That is exactly what earnest older moms would tell me when Josh and Julia were little.

I would smile politely, not believing a word of it.

But, oh how true those well-meaning words were.

I did catch glimpses of it. I distinctly remember one afternoon pulling into the parking lot at McDonalds in our small Rhode Island town. Each Tuesday, my friends and I would take the kids to McDonald’s for craft time. The kids were taught fun crafts while the moms had the chance to enjoy some coffee and adult conversation. Then we would all walk across the parking lot to the bookstore at the mall for “Storytime with Miss Lisa.” One golden spring morning, I held their small hands as we walked into the restaurant, listening to their excited chatter  and thought to myself, “Treasure these days. They won’t come again.”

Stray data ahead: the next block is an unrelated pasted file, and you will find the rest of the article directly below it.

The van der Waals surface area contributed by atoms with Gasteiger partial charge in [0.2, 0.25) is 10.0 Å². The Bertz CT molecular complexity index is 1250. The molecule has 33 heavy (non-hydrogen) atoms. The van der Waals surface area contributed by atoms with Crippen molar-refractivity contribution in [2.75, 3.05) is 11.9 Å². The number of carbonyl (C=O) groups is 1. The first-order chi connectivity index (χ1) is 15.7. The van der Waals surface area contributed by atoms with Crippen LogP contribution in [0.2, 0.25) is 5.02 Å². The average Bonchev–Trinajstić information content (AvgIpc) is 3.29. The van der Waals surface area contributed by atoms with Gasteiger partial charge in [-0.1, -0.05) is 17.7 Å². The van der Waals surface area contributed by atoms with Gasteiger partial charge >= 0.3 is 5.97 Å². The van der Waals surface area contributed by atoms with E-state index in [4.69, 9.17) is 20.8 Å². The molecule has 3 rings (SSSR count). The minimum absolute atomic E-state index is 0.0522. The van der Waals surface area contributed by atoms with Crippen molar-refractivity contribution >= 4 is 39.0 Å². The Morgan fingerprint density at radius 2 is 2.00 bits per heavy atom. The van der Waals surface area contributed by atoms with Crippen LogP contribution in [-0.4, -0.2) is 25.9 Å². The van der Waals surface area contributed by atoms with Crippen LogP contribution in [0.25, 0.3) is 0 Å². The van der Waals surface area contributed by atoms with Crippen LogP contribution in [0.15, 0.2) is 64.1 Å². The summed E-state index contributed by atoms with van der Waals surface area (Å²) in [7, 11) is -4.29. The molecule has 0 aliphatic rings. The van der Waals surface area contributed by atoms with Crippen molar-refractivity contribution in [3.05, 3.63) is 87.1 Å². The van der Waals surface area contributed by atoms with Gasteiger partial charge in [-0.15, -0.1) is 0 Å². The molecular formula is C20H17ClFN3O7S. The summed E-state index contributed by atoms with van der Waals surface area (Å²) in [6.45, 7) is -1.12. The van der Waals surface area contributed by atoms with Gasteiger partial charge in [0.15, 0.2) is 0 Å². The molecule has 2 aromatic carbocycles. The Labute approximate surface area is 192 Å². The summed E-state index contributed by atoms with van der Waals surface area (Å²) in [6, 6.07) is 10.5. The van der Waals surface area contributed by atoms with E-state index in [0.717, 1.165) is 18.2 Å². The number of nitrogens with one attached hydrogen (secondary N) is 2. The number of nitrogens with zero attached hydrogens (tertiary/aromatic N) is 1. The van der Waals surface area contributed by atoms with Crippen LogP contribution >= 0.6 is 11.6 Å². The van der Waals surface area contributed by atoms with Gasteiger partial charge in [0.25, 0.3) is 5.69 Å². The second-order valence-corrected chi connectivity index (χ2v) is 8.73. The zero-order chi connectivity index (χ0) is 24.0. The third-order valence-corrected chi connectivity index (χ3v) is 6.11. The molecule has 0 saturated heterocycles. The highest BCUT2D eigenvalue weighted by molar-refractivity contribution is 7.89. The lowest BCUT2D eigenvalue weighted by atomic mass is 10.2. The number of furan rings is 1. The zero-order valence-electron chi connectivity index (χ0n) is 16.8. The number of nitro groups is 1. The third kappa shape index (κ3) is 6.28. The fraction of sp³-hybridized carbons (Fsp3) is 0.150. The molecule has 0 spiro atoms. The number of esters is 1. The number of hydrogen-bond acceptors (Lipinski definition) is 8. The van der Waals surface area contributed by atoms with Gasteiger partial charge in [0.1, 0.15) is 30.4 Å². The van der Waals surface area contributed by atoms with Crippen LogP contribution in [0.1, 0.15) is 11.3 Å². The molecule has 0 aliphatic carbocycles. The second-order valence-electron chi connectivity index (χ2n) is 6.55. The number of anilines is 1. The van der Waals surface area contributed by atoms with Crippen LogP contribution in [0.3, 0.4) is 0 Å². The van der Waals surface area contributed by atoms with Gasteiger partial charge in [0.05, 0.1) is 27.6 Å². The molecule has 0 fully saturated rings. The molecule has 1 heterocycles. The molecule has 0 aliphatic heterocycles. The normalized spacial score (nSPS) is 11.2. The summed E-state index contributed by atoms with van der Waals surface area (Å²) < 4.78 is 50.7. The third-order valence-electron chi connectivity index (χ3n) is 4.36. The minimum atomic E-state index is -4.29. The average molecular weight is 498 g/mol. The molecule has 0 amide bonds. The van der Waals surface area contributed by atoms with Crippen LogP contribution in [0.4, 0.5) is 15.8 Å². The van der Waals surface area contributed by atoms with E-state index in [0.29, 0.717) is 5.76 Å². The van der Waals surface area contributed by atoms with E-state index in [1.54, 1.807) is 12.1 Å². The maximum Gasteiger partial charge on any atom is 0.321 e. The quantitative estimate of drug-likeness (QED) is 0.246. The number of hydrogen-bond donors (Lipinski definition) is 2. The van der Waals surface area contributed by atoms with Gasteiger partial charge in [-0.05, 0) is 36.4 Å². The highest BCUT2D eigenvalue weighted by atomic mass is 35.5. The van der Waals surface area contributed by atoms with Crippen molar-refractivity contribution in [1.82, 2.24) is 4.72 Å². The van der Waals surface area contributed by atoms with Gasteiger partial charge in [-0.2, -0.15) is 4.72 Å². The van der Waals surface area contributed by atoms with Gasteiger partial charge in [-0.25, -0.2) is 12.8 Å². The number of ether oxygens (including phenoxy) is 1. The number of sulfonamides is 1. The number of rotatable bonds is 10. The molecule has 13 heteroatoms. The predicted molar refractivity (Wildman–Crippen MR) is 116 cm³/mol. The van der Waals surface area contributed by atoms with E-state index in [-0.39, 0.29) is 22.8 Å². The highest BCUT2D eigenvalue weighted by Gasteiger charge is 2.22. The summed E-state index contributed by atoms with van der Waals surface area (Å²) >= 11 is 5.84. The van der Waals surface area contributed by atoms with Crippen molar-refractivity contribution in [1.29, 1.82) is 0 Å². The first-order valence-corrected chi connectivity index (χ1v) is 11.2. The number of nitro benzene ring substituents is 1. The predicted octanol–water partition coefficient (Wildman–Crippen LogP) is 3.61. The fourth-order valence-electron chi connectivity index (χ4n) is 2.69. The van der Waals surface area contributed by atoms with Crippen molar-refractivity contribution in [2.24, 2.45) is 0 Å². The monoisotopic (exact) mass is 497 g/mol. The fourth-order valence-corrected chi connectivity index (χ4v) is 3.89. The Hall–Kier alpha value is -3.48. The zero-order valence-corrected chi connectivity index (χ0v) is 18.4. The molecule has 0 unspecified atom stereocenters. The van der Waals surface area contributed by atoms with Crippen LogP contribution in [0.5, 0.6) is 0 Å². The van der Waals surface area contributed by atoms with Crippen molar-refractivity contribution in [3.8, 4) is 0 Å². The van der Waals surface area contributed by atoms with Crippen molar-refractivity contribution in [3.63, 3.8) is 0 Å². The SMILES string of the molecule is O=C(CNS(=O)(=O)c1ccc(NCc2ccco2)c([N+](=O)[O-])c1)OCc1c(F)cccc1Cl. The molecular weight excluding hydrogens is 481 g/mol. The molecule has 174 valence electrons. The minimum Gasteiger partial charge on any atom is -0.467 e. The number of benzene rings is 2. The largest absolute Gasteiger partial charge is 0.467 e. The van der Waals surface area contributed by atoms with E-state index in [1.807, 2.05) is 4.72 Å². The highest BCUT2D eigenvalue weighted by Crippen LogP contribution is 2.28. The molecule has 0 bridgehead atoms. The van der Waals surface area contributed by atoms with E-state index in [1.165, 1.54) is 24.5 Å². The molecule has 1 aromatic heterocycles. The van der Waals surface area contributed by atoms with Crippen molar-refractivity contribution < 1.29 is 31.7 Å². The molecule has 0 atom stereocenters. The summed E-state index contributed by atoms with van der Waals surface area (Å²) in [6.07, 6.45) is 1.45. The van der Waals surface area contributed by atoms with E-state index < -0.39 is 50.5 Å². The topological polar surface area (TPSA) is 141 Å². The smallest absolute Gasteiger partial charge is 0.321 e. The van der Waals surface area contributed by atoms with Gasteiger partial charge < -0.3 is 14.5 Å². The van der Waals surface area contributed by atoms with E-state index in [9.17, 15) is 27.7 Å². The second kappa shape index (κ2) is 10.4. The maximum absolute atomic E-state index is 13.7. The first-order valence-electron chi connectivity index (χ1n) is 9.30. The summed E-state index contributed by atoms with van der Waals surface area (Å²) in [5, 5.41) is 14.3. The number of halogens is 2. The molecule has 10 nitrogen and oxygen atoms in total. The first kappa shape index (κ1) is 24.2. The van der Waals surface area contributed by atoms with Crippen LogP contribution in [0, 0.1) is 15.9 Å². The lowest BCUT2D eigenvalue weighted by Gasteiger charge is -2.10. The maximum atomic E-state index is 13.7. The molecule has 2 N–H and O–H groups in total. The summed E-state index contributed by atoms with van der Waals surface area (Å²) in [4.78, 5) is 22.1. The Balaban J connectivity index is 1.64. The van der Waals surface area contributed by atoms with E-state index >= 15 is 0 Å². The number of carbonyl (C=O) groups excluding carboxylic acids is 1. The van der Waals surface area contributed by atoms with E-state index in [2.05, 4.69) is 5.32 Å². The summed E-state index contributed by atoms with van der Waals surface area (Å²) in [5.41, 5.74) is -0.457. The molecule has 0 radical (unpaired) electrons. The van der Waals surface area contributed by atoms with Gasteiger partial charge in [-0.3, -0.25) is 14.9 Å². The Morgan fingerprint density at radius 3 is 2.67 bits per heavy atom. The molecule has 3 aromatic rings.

Now that my children are teenagers, it would be easy to romanticize those days of diapers,  long nights and early mornings, sippy cups, spilled milk, sticky hands, boo-boos, car seats, high chairs, and play dates. To some extent, time does blur those memories. However, I know several young women who are in that stage right now and I easily recognize the exhaustion, the tired smiles, the  seemingly never-ending attempt to juggle so many roles with some degree of success.

During Bible study this week at my church, several precious young moms honestly shared the common struggles of young motherhood…particularly in a culture that tends to downplay and even deride the choice of those who choose to stay at home to raise their children.

I will never forget going out to dinner one evening with one of my husband’s work colleagues and his wife. Neither of them had children and both were enjoying thriving careers. Once they discovered that I was a stay-at-home-mom, their interest in me visibly waned. The conversation turned at one point to previous jobs…but they never even asked me what my backround was. They simply saw me as a mom and that was all…they dismissed me.